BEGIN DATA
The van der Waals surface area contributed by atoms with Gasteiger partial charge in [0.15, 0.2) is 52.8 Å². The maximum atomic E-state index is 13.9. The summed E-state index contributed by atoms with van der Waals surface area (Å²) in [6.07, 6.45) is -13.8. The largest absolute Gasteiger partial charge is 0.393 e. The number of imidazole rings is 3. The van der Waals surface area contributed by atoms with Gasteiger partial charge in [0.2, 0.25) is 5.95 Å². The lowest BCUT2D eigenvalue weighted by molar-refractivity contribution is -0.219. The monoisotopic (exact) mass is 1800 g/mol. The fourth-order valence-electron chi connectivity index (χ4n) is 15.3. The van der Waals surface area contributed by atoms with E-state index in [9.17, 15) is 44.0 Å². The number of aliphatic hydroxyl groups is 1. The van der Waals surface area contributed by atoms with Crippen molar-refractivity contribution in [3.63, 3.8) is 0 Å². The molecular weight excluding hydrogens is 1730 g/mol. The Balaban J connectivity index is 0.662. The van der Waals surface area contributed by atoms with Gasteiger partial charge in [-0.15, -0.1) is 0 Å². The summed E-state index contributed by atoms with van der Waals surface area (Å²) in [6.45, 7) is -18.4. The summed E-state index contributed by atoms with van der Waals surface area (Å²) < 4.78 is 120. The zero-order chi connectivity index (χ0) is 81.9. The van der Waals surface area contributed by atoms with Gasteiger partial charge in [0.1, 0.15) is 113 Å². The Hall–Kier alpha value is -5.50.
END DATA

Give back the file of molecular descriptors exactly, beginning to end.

The van der Waals surface area contributed by atoms with Gasteiger partial charge in [0.15, 0.2) is 52.8 Å². The maximum atomic E-state index is 13.9. The summed E-state index contributed by atoms with van der Waals surface area (Å²) in [6.07, 6.45) is -13.8. The largest absolute Gasteiger partial charge is 0.393 e. The number of imidazole rings is 3. The van der Waals surface area contributed by atoms with Gasteiger partial charge in [0.2, 0.25) is 5.95 Å². The lowest BCUT2D eigenvalue weighted by molar-refractivity contribution is -0.219. The monoisotopic (exact) mass is 1800 g/mol. The fourth-order valence-electron chi connectivity index (χ4n) is 15.3. The van der Waals surface area contributed by atoms with E-state index in [9.17, 15) is 44.0 Å². The number of aliphatic hydroxyl groups is 1. The van der Waals surface area contributed by atoms with Crippen molar-refractivity contribution in [3.63, 3.8) is 0 Å². The molecular weight excluding hydrogens is 1730 g/mol. The Balaban J connectivity index is 0.662. The van der Waals surface area contributed by atoms with Gasteiger partial charge in [-0.15, -0.1) is 0 Å². The summed E-state index contributed by atoms with van der Waals surface area (Å²) in [6.45, 7) is -18.4. The summed E-state index contributed by atoms with van der Waals surface area (Å²) < 4.78 is 120. The zero-order chi connectivity index (χ0) is 81.9. The van der Waals surface area contributed by atoms with Gasteiger partial charge in [0.1, 0.15) is 113 Å². The Hall–Kier alpha value is -5.50.